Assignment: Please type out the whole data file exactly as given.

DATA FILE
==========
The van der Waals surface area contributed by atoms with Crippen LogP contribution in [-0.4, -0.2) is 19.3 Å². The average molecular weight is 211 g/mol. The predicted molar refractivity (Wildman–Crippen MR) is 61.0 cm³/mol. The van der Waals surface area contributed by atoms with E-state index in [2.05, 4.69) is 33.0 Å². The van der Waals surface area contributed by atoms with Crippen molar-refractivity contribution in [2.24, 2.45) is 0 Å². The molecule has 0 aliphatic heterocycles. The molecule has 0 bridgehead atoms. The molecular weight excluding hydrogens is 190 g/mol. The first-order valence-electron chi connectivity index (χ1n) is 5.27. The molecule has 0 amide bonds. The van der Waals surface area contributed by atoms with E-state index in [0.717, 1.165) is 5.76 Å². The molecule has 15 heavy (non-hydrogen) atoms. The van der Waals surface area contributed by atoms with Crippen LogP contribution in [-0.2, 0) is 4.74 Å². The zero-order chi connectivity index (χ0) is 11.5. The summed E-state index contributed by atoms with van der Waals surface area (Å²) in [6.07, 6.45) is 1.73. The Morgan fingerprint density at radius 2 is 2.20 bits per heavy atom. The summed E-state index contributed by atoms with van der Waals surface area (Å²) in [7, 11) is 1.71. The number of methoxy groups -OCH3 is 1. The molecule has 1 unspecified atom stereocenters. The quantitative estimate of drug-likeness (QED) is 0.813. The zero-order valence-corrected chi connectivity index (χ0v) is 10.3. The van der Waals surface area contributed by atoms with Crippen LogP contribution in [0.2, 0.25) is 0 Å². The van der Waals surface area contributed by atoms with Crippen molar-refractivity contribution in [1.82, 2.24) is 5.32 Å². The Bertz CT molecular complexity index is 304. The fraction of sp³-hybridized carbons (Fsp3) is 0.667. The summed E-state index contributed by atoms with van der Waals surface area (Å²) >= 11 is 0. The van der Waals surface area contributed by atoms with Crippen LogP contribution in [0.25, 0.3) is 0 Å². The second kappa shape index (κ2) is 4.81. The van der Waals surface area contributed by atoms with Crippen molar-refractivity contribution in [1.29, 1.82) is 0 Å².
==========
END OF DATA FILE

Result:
The van der Waals surface area contributed by atoms with Crippen LogP contribution in [-0.4, -0.2) is 19.3 Å². The average molecular weight is 211 g/mol. The predicted molar refractivity (Wildman–Crippen MR) is 61.0 cm³/mol. The van der Waals surface area contributed by atoms with E-state index in [2.05, 4.69) is 33.0 Å². The van der Waals surface area contributed by atoms with Crippen molar-refractivity contribution in [2.24, 2.45) is 0 Å². The molecule has 0 aliphatic heterocycles. The molecule has 0 bridgehead atoms. The molecular weight excluding hydrogens is 190 g/mol. The first-order valence-electron chi connectivity index (χ1n) is 5.27. The molecule has 0 amide bonds. The van der Waals surface area contributed by atoms with E-state index in [0.717, 1.165) is 5.76 Å². The molecule has 15 heavy (non-hydrogen) atoms. The van der Waals surface area contributed by atoms with Crippen LogP contribution in [-0.2, 0) is 4.74 Å². The zero-order chi connectivity index (χ0) is 11.5. The summed E-state index contributed by atoms with van der Waals surface area (Å²) in [6.07, 6.45) is 1.73. The Morgan fingerprint density at radius 2 is 2.20 bits per heavy atom. The summed E-state index contributed by atoms with van der Waals surface area (Å²) in [7, 11) is 1.71. The number of methoxy groups -OCH3 is 1. The molecule has 1 unspecified atom stereocenters. The quantitative estimate of drug-likeness (QED) is 0.813. The zero-order valence-corrected chi connectivity index (χ0v) is 10.3. The van der Waals surface area contributed by atoms with Crippen LogP contribution in [0.2, 0.25) is 0 Å². The van der Waals surface area contributed by atoms with Crippen molar-refractivity contribution in [1.82, 2.24) is 5.32 Å². The Bertz CT molecular complexity index is 304. The fraction of sp³-hybridized carbons (Fsp3) is 0.667. The summed E-state index contributed by atoms with van der Waals surface area (Å²) >= 11 is 0. The van der Waals surface area contributed by atoms with Crippen LogP contribution in [0.25, 0.3) is 0 Å². The second kappa shape index (κ2) is 4.81. The van der Waals surface area contributed by atoms with Crippen molar-refractivity contribution in [1.29, 1.82) is 0 Å².